Featured Book: Lost Woods: The Discovered Writings of Rachel Carson
Moderator: H. Patricia Hynes, Professor of Environmental Health, Boston University
The readings are organized into 4 parts [for each week] which progress from the threshold of Carson’s writing career to the conclusion of her life.
Week 1: Part 1 offers a story she wrote for publication as a teenager and early writings of the 1930s and ‘40s, including a few preludes for Under the Sea-Wind, field notes from watching the fall migration of hawks, an imagistic portrait of an island on the Sheepscot River in Maine, and a section from a Conservation in Action publication on the national wildlife refuge at Mattamuskeet, North Carolina published by the U.S. Fish and Wildlife Service.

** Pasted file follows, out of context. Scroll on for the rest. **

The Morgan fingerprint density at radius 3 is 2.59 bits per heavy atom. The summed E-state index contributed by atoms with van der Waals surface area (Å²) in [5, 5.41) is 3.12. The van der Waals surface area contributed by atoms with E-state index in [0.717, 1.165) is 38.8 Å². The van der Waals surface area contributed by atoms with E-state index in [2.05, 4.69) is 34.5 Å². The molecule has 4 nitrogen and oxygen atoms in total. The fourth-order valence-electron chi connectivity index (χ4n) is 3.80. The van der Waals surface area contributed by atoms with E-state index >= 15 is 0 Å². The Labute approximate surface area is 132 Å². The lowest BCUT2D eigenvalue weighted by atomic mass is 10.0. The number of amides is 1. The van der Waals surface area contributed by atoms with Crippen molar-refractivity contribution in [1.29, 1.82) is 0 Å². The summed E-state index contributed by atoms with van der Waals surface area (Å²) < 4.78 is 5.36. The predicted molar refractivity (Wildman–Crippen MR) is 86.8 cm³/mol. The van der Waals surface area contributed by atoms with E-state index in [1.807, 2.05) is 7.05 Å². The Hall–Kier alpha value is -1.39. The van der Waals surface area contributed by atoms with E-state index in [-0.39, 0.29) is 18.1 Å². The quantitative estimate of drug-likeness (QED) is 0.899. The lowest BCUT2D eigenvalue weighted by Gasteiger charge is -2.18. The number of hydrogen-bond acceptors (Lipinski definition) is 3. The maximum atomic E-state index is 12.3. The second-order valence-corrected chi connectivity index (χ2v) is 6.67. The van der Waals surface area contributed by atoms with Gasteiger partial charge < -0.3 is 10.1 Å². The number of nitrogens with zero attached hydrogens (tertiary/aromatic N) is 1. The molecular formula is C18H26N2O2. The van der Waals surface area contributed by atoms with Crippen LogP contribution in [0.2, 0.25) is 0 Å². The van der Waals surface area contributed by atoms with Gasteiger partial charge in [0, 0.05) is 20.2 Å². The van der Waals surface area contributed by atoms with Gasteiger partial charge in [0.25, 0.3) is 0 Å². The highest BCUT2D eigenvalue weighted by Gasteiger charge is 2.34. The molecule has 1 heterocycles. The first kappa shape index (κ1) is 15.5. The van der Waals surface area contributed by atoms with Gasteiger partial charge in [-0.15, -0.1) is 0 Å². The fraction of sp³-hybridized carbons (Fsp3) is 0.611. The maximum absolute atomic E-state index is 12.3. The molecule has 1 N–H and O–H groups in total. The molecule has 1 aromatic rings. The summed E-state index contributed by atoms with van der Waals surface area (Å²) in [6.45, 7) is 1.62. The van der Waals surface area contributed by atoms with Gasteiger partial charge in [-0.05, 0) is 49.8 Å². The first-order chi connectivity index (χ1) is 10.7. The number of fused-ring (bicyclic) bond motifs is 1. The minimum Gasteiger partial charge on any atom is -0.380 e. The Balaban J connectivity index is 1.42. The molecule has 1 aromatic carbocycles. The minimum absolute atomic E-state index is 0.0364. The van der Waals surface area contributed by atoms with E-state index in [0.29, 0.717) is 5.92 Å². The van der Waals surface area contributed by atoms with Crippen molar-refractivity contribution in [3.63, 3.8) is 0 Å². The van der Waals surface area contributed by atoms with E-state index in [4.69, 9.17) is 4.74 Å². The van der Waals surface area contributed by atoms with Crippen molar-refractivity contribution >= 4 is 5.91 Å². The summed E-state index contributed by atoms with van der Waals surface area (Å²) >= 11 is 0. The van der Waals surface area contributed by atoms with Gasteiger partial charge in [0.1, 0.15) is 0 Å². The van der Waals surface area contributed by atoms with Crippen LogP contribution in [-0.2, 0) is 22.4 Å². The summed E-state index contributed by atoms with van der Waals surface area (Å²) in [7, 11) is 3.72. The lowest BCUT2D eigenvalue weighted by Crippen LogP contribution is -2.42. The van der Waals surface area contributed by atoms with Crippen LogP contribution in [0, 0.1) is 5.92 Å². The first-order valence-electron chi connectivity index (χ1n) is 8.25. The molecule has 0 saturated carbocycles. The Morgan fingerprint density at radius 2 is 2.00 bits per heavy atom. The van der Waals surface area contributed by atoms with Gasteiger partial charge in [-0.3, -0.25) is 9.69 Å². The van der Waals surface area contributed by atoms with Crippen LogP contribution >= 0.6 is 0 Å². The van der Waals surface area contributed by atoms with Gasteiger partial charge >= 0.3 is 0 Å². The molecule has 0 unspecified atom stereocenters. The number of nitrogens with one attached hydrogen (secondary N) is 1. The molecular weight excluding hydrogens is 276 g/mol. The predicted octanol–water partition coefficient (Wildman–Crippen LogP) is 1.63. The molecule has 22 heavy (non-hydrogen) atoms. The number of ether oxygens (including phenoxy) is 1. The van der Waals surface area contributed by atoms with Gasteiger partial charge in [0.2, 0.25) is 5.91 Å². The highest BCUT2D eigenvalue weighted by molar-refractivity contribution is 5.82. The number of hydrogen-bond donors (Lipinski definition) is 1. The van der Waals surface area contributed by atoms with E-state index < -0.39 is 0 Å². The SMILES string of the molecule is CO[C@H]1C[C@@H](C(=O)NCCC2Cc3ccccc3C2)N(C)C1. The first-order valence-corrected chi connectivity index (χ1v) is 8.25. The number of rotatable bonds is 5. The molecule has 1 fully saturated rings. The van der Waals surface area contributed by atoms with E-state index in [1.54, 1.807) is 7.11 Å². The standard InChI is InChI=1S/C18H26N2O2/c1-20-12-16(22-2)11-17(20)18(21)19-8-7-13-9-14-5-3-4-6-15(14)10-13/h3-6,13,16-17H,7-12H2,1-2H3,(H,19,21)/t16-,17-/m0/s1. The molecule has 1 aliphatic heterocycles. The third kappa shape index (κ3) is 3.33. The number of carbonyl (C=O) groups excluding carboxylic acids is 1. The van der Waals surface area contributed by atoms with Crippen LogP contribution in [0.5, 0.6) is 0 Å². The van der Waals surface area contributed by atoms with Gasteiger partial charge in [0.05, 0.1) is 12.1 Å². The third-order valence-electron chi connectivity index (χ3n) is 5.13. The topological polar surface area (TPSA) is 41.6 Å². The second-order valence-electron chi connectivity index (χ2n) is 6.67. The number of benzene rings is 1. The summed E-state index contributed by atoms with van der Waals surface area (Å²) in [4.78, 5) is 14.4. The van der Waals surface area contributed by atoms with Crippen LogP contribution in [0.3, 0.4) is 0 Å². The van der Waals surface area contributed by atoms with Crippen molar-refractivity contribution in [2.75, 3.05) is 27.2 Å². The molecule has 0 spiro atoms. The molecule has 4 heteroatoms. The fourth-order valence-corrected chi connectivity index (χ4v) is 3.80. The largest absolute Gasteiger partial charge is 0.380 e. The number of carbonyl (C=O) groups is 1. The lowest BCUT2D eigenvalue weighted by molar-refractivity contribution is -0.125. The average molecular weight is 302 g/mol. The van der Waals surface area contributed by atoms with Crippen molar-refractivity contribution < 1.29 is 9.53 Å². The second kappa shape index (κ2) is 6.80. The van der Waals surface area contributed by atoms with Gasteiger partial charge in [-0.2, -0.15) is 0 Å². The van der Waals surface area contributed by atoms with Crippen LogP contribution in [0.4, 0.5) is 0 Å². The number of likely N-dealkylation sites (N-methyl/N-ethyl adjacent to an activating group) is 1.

Week 2: Part 2 highlights Carson’s theme of human ignorance and apathy regarding the conservation of natural resources and habitats and the relentless development of destructive technology gains in volume and tone. The contrast of human haste to develop weapons and disregard for their impact on ecosystems with Nature’s “so deliberate, so unhurried, so inexorable” ways becomes progressively more marked in her work.
Week 3: Part 3 (forthcoming)
Week 4: Part 4 will address a theme that weaves thread-like through all of the parts - the theme of spirituality and nature.
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